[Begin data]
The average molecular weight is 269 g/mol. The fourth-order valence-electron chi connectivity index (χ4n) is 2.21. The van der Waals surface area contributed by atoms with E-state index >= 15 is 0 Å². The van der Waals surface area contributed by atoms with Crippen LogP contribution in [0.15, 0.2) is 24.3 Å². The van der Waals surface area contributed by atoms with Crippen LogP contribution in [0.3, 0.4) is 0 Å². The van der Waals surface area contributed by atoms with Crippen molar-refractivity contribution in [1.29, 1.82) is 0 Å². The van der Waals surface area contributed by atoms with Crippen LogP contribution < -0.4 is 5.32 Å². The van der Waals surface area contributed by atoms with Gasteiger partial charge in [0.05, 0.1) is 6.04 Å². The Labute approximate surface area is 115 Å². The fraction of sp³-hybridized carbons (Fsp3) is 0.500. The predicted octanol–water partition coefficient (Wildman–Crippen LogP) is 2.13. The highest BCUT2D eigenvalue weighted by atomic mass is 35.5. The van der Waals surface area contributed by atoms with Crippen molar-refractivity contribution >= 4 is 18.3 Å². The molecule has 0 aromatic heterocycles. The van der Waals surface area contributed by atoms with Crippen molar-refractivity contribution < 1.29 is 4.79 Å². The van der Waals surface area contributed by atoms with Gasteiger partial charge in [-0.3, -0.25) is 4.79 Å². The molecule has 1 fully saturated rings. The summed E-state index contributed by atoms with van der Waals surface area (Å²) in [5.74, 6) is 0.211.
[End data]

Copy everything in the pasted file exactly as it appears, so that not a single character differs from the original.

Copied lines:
The average molecular weight is 269 g/mol. The fourth-order valence-electron chi connectivity index (χ4n) is 2.21. The van der Waals surface area contributed by atoms with E-state index >= 15 is 0 Å². The van der Waals surface area contributed by atoms with Crippen LogP contribution in [0.15, 0.2) is 24.3 Å². The van der Waals surface area contributed by atoms with Crippen LogP contribution in [0.3, 0.4) is 0 Å². The van der Waals surface area contributed by atoms with Crippen molar-refractivity contribution in [1.29, 1.82) is 0 Å². The van der Waals surface area contributed by atoms with Crippen LogP contribution < -0.4 is 5.32 Å². The van der Waals surface area contributed by atoms with Gasteiger partial charge in [0.05, 0.1) is 6.04 Å². The Labute approximate surface area is 115 Å². The fraction of sp³-hybridized carbons (Fsp3) is 0.500. The predicted octanol–water partition coefficient (Wildman–Crippen LogP) is 2.13. The highest BCUT2D eigenvalue weighted by atomic mass is 35.5. The van der Waals surface area contributed by atoms with Crippen molar-refractivity contribution >= 4 is 18.3 Å². The molecule has 0 aromatic heterocycles. The van der Waals surface area contributed by atoms with Crippen molar-refractivity contribution < 1.29 is 4.79 Å². The van der Waals surface area contributed by atoms with Gasteiger partial charge in [-0.3, -0.25) is 4.79 Å². The molecule has 1 fully saturated rings. The summed E-state index contributed by atoms with van der Waals surface area (Å²) in [5.74, 6) is 0.211.